“For me not to love birds and beasts is not to love the Lord,” exhorted Sadhu Vaswani, who strongly advocated a vegetarian diet. Today, by observing November 25, his birthday, as “Meatless Day,” the Mission slowly spreads his message, with peaceful marches, talks on benefits of vegetarianism and satsangs. Certainly there is no disputing that the world over, there is a discernable movement towards vegetarianism so perhaps Dada’s ideal of universal vegetarianism may yet prevail. Not all his followers are vegetarian, though, and neither does Dada insist upon it. “It is not the means but only a means to the end, the end of viewing the One in all,” he states and affirms that a vegetarian is no way ‘superior’ to a nonvegetarian.
Talk less, do more
“Religion? Let us talk of it less, practise more!” urged Sadhu T L Vaswani. In keeping with this tenet, daily feeding of the poor and needy, grains to birds, food to animals, distribution of fruits to poor patients at the Sassoon Hospital, service to inmates of the homes of the aged, the handicapped, the blind and leper colonies, milk and lunch to poor students, form an integral part of the Sadhu Vaswani Mission’s daily service activities in Pune. In Mumbai, open heart surgeries are performed through collaboration with Hinduja hospital, cataract operations are performed and many blood donation camps held regularly. Similarly, in all the centres worldwide, the Mission engages in helping the poor and downtrodden.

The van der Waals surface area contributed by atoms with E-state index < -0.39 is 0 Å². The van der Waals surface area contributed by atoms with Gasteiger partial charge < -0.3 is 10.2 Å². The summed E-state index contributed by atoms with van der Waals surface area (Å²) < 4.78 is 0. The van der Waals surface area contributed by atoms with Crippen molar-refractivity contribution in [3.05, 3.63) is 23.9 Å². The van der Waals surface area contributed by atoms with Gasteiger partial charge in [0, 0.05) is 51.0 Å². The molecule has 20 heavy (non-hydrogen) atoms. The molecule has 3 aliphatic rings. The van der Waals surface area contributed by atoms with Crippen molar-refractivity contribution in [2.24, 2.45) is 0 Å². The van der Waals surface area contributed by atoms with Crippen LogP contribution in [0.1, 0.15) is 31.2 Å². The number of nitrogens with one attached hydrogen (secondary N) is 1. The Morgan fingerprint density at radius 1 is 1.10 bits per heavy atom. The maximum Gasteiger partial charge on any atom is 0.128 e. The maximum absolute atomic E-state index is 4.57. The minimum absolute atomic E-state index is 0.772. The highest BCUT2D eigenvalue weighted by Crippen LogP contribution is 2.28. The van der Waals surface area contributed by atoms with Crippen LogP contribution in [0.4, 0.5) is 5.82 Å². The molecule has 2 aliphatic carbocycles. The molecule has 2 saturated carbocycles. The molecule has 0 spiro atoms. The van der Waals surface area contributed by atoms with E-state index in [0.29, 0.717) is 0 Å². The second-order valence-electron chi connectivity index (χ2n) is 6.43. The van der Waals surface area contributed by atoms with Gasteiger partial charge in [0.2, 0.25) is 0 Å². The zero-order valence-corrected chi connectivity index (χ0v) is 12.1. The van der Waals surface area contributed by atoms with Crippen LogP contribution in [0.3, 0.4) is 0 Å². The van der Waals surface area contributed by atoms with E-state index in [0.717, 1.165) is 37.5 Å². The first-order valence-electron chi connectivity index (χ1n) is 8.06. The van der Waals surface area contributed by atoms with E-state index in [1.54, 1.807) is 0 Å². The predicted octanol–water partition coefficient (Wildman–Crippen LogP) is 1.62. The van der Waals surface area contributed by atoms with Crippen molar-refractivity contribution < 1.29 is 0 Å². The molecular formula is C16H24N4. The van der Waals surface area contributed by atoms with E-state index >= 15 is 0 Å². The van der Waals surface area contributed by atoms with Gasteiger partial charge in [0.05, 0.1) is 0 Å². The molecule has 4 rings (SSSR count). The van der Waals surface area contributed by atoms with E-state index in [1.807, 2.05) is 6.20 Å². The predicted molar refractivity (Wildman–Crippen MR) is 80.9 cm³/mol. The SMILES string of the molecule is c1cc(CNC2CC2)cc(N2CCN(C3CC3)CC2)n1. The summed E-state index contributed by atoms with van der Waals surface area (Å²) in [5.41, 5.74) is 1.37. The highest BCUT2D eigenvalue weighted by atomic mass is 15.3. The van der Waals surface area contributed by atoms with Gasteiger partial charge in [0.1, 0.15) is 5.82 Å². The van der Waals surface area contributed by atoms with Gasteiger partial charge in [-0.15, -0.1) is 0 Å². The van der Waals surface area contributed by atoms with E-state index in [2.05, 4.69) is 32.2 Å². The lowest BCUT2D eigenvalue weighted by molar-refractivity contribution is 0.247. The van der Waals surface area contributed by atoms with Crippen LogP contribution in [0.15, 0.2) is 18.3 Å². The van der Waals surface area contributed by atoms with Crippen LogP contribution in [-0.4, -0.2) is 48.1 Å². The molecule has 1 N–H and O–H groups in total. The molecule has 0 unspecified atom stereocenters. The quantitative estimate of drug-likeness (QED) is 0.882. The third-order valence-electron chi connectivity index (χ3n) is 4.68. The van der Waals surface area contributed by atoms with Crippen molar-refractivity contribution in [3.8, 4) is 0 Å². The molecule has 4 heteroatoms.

Noting this, HH the Dalai Lama, in his foreword to the biography of Dada brought out by his disciples, says, “He (Dada Vaswani) is a living example of how the spirit and practice of our ancient traditions can be purely maintained, even amidst the changes and challenges of this modern age.” Truly, a sense of universal responsibility permeates all Dada’s activities.
Transforming past bitterness into love, Dada is involved in many peace initiatives with Pakistan.Typical of Dada’s style, the initiative does not stop with mere formality and exchange of pleasantries, but has shown its concern through positive action. From 2005 onwards, the Sadhu Vaswani Mission is spearheading the treatment of poor Pakistani children with heart ailments in Nanavati Hospital, funding their passage, stay and treatment. Good begets good, hence the hospital too has reduced its charges, chipping in to help.“We have our roots in Pakistan. We hope the relations between our two countries grow stronger by the day with such gestures of love,” said Ram Mirchandani, a trustee of the Sadhu Vaswani Mission, who is overseeing the initiative. At another level, he has spoken on universal peace at the United Nations, a world without wars at the House of Commons, London, and was a keynote speaker at the Centennial Celebrations of the World Parliament of Religions in New York.